After the Texas Electric Railway ceased passenger operations on December 31, 1948, officials began removing tracks and selling off the right-of-ways. The interurban station in Plano, once an integral facet of the city throughout the early to mid-1900s, through World Wars and Depressions, no longer served as a transportation hub to Dallas or Denison for its citizens. Instead, the building, once buzzing with life and activity, was passed on from owner to owner, sometimes sitting entirely empty and other times being repurposed for small business ventures. 73 years after its abandonment by the Texas Electric Railway, the City of Plano restored the building, giving it a new life as another form of community center—a museum.
As Halloween aproaches and everyone's thoughts turn to ghosts, goblins, and ghouls, we at the Interurban Railway Museum look at it in a different way. We don't have any creepy haunted dolls or ancient cursed tomes, but we have come across some pretty frightening artifacts. Keep reading to see five spooky discoveries that sent chills down our archivists' spines!
Undoubtedly, one of the most important moments in Plano history was the arrival of the interurban. Thanks to the efforts of the City of Plano's Department of Parks and Recreation and some dedicated citizens, Plano's Interurban Railway depot (1908-1948) still stands today with Texas Electric Railway Passenger Motor 360 at its side. Now known as the Interurban Railway Museum, it is listed on the National Register for Historic Places and is the only depot remaining on the former Dallas-Denison line. Located at 901 East 15th Street, the historic building serves as a reminder of Plano's early transportation history and of a time long past.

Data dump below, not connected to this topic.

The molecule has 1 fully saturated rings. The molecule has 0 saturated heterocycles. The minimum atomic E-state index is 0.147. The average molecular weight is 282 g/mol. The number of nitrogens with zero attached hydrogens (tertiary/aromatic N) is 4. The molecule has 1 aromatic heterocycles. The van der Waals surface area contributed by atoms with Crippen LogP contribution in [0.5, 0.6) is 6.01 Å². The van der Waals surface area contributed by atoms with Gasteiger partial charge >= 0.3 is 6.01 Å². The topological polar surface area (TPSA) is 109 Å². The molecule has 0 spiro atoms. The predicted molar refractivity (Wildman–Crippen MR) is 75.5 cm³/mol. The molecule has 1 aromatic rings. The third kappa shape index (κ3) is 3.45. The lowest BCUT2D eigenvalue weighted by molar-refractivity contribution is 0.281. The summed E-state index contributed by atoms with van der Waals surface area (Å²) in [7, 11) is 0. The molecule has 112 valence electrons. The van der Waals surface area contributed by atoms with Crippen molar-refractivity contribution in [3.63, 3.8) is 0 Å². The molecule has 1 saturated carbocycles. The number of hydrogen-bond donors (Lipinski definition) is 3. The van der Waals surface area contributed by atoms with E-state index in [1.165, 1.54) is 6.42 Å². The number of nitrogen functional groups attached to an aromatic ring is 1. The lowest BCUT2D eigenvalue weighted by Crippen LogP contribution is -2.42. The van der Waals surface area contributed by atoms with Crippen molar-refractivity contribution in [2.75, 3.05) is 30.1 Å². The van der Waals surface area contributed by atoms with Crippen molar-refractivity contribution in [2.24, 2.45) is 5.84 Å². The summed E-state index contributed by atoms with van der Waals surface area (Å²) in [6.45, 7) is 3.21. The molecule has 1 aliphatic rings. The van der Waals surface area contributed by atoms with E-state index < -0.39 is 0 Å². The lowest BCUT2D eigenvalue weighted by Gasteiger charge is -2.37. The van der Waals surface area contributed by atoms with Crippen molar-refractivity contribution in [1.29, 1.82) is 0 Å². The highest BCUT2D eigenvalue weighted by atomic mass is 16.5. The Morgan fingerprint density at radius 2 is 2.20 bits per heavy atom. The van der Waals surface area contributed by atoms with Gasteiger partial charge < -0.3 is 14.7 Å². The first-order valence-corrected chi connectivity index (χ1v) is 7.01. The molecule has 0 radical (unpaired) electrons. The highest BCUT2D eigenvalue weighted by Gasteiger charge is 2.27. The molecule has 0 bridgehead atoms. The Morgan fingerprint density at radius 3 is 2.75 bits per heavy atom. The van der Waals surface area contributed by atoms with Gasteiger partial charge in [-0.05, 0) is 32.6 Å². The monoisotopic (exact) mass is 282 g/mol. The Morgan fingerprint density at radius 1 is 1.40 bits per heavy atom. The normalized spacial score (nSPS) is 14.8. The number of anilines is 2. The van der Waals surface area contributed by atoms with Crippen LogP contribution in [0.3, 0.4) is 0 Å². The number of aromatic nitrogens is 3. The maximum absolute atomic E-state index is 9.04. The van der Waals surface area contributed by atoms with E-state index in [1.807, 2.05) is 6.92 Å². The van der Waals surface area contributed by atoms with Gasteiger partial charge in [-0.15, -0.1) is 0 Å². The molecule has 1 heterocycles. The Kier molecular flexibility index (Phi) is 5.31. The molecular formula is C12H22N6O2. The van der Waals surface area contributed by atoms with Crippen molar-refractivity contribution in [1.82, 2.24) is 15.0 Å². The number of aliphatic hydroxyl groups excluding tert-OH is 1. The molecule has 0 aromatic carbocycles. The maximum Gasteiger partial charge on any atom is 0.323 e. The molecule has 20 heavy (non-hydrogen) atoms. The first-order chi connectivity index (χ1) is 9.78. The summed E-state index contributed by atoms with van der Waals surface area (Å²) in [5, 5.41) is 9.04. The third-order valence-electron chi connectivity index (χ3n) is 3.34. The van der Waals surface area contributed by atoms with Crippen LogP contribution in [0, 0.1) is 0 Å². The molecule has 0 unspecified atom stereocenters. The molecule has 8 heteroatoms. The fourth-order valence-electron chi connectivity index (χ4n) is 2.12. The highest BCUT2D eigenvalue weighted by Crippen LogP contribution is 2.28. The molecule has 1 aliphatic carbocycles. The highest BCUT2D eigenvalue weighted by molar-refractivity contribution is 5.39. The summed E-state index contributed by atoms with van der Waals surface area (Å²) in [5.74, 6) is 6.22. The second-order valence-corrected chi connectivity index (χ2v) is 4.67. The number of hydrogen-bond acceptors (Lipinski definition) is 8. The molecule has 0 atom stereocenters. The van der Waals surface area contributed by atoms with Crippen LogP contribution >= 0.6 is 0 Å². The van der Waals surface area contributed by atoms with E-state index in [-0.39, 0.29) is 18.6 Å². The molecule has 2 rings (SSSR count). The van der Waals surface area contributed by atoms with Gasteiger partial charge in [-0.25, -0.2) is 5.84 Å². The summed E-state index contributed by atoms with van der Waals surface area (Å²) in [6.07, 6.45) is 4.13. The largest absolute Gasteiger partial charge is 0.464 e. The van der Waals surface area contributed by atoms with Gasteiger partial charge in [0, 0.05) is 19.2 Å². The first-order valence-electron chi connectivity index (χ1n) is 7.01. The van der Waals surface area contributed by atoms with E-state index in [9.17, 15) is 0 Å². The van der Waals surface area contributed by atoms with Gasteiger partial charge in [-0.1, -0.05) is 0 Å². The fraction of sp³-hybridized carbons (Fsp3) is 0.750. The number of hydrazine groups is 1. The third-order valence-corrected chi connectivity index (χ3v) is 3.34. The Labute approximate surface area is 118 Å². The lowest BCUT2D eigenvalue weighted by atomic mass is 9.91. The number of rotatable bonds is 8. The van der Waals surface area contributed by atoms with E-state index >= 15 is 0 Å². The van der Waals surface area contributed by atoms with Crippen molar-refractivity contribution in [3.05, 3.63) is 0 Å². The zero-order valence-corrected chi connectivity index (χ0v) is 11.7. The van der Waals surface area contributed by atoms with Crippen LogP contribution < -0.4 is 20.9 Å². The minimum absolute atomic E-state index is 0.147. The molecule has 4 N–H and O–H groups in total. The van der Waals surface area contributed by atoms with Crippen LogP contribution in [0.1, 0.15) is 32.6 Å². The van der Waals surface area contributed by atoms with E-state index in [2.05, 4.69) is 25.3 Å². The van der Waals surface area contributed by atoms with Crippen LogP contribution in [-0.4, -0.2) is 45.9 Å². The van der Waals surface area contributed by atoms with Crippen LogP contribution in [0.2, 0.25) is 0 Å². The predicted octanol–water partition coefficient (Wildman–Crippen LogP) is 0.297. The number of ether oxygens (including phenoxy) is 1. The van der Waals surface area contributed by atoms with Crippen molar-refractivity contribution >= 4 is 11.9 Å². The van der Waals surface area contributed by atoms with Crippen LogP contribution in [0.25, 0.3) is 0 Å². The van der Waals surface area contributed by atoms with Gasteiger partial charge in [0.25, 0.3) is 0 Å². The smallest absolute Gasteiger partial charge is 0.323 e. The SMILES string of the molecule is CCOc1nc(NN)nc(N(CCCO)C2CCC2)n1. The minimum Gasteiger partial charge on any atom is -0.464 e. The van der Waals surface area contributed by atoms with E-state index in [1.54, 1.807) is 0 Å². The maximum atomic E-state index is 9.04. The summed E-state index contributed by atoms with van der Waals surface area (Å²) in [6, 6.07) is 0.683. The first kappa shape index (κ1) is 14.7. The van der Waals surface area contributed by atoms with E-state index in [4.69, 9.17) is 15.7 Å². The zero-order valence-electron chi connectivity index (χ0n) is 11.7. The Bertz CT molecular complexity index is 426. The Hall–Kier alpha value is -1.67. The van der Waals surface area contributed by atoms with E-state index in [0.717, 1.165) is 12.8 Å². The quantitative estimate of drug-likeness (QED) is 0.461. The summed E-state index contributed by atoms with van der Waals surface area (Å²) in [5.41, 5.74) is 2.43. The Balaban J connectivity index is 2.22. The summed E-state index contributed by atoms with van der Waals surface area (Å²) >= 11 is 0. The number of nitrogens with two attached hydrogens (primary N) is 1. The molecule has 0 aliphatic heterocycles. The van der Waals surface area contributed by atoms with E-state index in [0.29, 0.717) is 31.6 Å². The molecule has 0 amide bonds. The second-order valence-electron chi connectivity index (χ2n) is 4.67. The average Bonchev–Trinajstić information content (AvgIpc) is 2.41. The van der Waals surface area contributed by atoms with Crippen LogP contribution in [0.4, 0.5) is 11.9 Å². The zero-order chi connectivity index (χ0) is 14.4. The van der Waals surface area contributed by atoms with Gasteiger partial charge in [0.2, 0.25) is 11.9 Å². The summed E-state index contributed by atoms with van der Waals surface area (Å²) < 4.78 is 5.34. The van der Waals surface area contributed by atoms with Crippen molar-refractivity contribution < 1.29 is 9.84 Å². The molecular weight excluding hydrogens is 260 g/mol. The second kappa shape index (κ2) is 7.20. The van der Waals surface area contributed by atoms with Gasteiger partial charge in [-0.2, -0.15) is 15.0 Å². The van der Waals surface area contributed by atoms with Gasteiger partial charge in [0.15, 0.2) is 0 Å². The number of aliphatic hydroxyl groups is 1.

It's that time of year again, where every non-profit organization you've ever visited in North Texas asks for your support. But this year is so very different. We've participated in this annual fundraiser for a few years now, asking for your help in funding our attempts to expand and improve our School Tour Program and … Continue reading What North Texas Giving Day Means To Us
What does one tiny ball bearing have to do with the most well-known accident in Texas Electric Railway history and the downfall of the company itself? Keep reading to find out!
This week we asked our intern Austin to share some of his experiences and takeaways from his time at the Interurban Railway Museum.
We've never shared the whole story behind our resident Motormouse, Eugene.
Car 360 has changed over its life to adapt to the challenges of time. Since Car 360 is still here, some of those changes were probably pretty successful!
Injuries on jobs are often avoidable, but on the railway, danger is always just around the corner...
Routines may become stale after a while, but when your routine is to break routine, then it might just be fresh forever! Learn a bit about the Bonehead Club of Dallas and their exciting trip on the Texas Electric Railway!